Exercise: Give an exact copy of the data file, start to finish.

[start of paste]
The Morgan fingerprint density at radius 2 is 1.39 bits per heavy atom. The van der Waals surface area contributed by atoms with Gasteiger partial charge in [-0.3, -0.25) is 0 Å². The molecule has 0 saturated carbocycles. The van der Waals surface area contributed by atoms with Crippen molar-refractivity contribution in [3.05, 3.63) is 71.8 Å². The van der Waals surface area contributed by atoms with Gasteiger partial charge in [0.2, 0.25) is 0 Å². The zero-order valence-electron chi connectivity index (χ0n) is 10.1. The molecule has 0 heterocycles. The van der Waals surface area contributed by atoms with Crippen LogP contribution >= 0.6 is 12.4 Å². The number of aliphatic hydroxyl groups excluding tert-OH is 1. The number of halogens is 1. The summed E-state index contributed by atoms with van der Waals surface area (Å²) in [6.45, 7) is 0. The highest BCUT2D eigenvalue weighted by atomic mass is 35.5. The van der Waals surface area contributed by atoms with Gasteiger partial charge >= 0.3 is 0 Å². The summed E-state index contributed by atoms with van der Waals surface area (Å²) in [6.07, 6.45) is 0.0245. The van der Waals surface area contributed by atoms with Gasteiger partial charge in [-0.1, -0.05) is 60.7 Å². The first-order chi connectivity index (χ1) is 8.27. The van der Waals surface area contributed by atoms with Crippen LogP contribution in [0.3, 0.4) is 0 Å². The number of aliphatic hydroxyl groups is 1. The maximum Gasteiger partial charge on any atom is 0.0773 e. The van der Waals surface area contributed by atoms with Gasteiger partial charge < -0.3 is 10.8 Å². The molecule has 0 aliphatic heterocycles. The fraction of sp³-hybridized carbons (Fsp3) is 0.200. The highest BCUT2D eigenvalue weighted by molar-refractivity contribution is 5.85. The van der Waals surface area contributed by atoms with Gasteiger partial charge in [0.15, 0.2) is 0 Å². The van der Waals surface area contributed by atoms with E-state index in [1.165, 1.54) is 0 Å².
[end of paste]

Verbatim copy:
The Morgan fingerprint density at radius 2 is 1.39 bits per heavy atom. The van der Waals surface area contributed by atoms with Gasteiger partial charge in [-0.3, -0.25) is 0 Å². The molecule has 0 saturated carbocycles. The van der Waals surface area contributed by atoms with Crippen molar-refractivity contribution in [3.05, 3.63) is 71.8 Å². The van der Waals surface area contributed by atoms with Gasteiger partial charge in [0.2, 0.25) is 0 Å². The zero-order valence-electron chi connectivity index (χ0n) is 10.1. The molecule has 0 heterocycles. The van der Waals surface area contributed by atoms with Crippen LogP contribution >= 0.6 is 12.4 Å². The number of aliphatic hydroxyl groups excluding tert-OH is 1. The number of halogens is 1. The summed E-state index contributed by atoms with van der Waals surface area (Å²) in [6.45, 7) is 0. The highest BCUT2D eigenvalue weighted by atomic mass is 35.5. The van der Waals surface area contributed by atoms with Gasteiger partial charge >= 0.3 is 0 Å². The summed E-state index contributed by atoms with van der Waals surface area (Å²) in [6.07, 6.45) is 0.0245. The van der Waals surface area contributed by atoms with Gasteiger partial charge in [-0.1, -0.05) is 60.7 Å². The first-order chi connectivity index (χ1) is 8.27. The van der Waals surface area contributed by atoms with Crippen LogP contribution in [0.3, 0.4) is 0 Å². The number of aliphatic hydroxyl groups is 1. The maximum Gasteiger partial charge on any atom is 0.0773 e. The van der Waals surface area contributed by atoms with Gasteiger partial charge < -0.3 is 10.8 Å². The molecule has 0 aliphatic heterocycles. The fraction of sp³-hybridized carbons (Fsp3) is 0.200. The highest BCUT2D eigenvalue weighted by molar-refractivity contribution is 5.85. The van der Waals surface area contributed by atoms with Gasteiger partial charge in [0.15, 0.2) is 0 Å². The van der Waals surface area contributed by atoms with E-state index in [1.165, 1.54) is 0 Å².